Author: Toby Hynes
Since our last report out, we have entered an enormous pressure system. We moved as we entered it into serious clouds and squalls. Initial winds were 10-15 knots but shifted as we approached the system to 17-19. John and Norm decided a reef was important, so we threw in a first reef on the main. We decided to leave the genoa fully out. The boat began to race at close to eight knots as the genoa drove us, bow down, through some serious weather. From that moment on we have been hauling at a 25 degree tilt. As the winds picked up, the sea was confused, and water over the transom became normal. One wave, as Norm had just begun the :30 P.M. SSB call, found Norm at the helm table with about a half a gallon of fresh salt water, We have moved to now sailing with the hatch cover closed. Norm is also more sympathetic to Joel, who while sleeping the first day took one gallon into the salon couch (lee Bed).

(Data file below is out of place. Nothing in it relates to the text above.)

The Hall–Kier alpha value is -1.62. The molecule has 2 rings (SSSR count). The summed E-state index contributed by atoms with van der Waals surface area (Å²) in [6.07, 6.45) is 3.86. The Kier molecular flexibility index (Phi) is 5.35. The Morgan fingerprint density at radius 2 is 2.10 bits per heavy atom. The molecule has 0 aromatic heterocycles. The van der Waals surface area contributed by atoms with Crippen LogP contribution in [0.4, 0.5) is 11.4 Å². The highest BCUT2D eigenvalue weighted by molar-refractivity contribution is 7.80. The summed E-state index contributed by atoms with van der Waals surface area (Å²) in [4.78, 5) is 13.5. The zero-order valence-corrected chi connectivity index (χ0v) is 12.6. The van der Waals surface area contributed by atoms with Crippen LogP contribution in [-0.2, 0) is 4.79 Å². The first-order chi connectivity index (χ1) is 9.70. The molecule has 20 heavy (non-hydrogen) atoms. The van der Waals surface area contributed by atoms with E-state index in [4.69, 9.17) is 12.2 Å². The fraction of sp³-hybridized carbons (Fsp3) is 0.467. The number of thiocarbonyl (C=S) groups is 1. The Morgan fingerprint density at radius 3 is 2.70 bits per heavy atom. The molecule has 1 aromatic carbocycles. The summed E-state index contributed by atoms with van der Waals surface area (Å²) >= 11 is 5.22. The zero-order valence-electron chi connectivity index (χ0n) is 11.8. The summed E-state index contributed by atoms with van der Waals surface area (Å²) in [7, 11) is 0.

If you have read earlier entries to Comocean's blog, you might remember a guest entry by John Hoffman (current crew member). These might be good reading now for Ed Roland and Bob Fields who will join Norm and me for the second leg to Cape Cod. The one most appropriate point he made about preparing for a trip on Comocean in the Caribbean 1500 was, "to stand in the shower, with one women's 6 inch high heel on, and have your wife throw a bucket of cold water at you".
Preparing dinner was a bit complex. While the team was willingly ready to go for a second round of turkey or baloney sandwiches, the skipper felt a heartier meal in order. However, it would be a nuclear event. We turned the engine on to get sufficient amps to use the inverter and microwave. Chicken Parmesan and String Beans were served. At that time it was DARK! We had heavy cloud cover and no moon working for us. It was the same feeling we had the first six hours of the 1500 every night.
With the size of the pressure system, a report from Brizo, an Oyster 55 about to enter Bermuda this morning, that they also have our 9-11 knot NNE winds right on our bow, and a little info last night from Seth, I believe we will make a landing early on the 9th... everyone could live with this given the no wind first three days.